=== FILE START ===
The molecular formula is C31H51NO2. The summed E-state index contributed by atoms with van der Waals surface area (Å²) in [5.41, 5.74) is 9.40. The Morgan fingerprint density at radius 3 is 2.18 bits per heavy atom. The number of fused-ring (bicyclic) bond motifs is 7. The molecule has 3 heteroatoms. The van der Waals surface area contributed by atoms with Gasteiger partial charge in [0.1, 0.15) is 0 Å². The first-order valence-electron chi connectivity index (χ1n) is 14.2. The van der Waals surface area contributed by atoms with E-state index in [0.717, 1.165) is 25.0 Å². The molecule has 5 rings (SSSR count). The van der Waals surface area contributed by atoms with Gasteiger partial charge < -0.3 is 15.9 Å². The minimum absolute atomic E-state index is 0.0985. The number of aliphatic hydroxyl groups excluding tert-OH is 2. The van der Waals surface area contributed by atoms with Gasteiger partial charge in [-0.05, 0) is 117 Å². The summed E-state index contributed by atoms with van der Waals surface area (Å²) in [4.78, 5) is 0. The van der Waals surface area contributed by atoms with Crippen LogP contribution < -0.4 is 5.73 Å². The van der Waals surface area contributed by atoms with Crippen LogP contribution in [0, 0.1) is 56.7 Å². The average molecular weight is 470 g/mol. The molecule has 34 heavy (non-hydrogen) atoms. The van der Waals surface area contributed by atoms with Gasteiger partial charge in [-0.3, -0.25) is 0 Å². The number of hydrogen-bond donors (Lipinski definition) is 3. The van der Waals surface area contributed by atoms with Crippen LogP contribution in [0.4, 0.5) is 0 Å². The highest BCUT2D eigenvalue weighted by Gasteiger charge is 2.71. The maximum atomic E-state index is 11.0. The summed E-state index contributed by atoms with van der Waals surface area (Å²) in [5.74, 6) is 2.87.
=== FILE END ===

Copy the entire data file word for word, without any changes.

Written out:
The molecular formula is C31H51NO2. The summed E-state index contributed by atoms with van der Waals surface area (Å²) in [5.41, 5.74) is 9.40. The Morgan fingerprint density at radius 3 is 2.18 bits per heavy atom. The number of fused-ring (bicyclic) bond motifs is 7. The molecule has 3 heteroatoms. The van der Waals surface area contributed by atoms with Gasteiger partial charge in [0.1, 0.15) is 0 Å². The first-order valence-electron chi connectivity index (χ1n) is 14.2. The van der Waals surface area contributed by atoms with E-state index in [0.717, 1.165) is 25.0 Å². The molecule has 5 rings (SSSR count). The van der Waals surface area contributed by atoms with Gasteiger partial charge < -0.3 is 15.9 Å². The minimum absolute atomic E-state index is 0.0985. The number of aliphatic hydroxyl groups excluding tert-OH is 2. The van der Waals surface area contributed by atoms with Gasteiger partial charge in [-0.05, 0) is 117 Å². The summed E-state index contributed by atoms with van der Waals surface area (Å²) in [4.78, 5) is 0. The van der Waals surface area contributed by atoms with Crippen LogP contribution < -0.4 is 5.73 Å². The van der Waals surface area contributed by atoms with Crippen LogP contribution in [0, 0.1) is 56.7 Å². The average molecular weight is 470 g/mol. The molecule has 34 heavy (non-hydrogen) atoms. The van der Waals surface area contributed by atoms with Gasteiger partial charge in [-0.3, -0.25) is 0 Å². The number of hydrogen-bond donors (Lipinski definition) is 3. The van der Waals surface area contributed by atoms with Crippen LogP contribution in [0.4, 0.5) is 0 Å². The highest BCUT2D eigenvalue weighted by Gasteiger charge is 2.71. The maximum atomic E-state index is 11.0. The summed E-state index contributed by atoms with van der Waals surface area (Å²) in [5.74, 6) is 2.87.